It’s absolutly crazy to think that we’re already into the second month of 2017, but time ‘flies’ when you’re keeping chickens! Okay… Enough of the bad puns. Though, the lack of daylight and cold weather can really affect their egg laying.
I’ve definitely noticed the evenings staying lighter for longer and so have my girls. I believe that they noticed the change in the day length very shortly after the shortest day (December 21st) as I started getting eggs again just a few days after. This makes total sense given that they spend plenty of time exposed to daylight so they’re able to have a well calibrated circadian rhythm. It was ever so exciting to collect that first egg after months of none at all.
Buying eggs when you’ve got a flock of birds can seem paradoxical, but it is completely natural for hens to reduce or cease their egg laying during the cooler winter months when the amount of daylight diminishes. This makes sense as hens are less likely to hatch chicks successfully when the days are shorter and temperatures are low.
I remember my girls going into a moult around the end of September and they only just stopped moulting a week or two before Christmas.
Nutrition is always important for your hens, but when the days are still relatively short and the temperatures aren’t regularly in double digits, and can even be in the minus digits, I would suggest a supplement such as Poultry Spice and perhaps the occasional treat of mixed corn or kibbled maize to give them some additional carbohydrates for warmth. It is also quite nice to make a warm, wet mash from your laying feed and give this to them for their breakfast.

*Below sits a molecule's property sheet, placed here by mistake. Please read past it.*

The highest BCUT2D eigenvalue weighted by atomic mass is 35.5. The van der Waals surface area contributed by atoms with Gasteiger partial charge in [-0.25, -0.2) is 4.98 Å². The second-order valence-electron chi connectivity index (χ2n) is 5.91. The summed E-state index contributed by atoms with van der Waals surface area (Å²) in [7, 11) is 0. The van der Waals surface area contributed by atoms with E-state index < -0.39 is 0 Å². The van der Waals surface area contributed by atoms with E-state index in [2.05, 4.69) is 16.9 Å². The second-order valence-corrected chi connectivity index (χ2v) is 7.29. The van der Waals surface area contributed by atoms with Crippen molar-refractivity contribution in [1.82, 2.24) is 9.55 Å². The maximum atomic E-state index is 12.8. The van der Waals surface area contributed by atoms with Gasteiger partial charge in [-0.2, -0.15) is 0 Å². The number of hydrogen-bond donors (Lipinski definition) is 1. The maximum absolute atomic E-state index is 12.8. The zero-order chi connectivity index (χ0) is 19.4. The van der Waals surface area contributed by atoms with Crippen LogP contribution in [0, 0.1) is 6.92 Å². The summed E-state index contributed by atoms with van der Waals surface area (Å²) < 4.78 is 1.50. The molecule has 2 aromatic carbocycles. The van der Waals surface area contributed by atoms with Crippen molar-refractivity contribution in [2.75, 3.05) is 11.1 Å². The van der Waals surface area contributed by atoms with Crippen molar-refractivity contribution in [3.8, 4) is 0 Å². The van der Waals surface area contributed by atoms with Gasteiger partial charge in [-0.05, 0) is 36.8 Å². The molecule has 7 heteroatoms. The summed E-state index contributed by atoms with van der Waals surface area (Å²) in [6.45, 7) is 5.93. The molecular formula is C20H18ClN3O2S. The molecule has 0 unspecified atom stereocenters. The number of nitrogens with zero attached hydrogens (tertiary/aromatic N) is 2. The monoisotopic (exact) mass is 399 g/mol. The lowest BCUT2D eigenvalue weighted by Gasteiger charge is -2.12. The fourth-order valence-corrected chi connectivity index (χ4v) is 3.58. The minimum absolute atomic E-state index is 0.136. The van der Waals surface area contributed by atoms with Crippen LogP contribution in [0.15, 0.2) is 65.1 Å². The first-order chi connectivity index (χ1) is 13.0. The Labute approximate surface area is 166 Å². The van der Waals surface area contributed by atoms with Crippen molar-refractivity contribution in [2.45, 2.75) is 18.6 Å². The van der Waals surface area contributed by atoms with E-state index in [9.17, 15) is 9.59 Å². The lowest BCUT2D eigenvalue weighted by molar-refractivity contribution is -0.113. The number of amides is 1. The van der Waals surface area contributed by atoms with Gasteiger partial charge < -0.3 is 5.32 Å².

If you do decide to give corn to your flock, keep it to an amount that they can consume so that it isn’t left lying around to attract rodents. It is also important to mention that this treat is best given in the evening as your hens should be eating their laying feed during the day.
It won’t be long before your girls get back to egg laying, if they’re not presently, as the days are quickly lengthening. I’ve gradually been getting more and more eggs. I’ve got thirteen hens and the daily maximum so far has been eleven.
My flock is a mix of pure breeds and various ‘hybrids’ I’ve hatched myself over the years so their ages vary as much as their laying patterns. I get a lovely variety of egg colours and over time I’ve come to know which hen lays
Now that they’re laying regularly, I’ve been filling up several of my white egg trays. I find they’re a lovely way to see what’s been laid and they stack nicely if you have more than 30 eggs at any one time.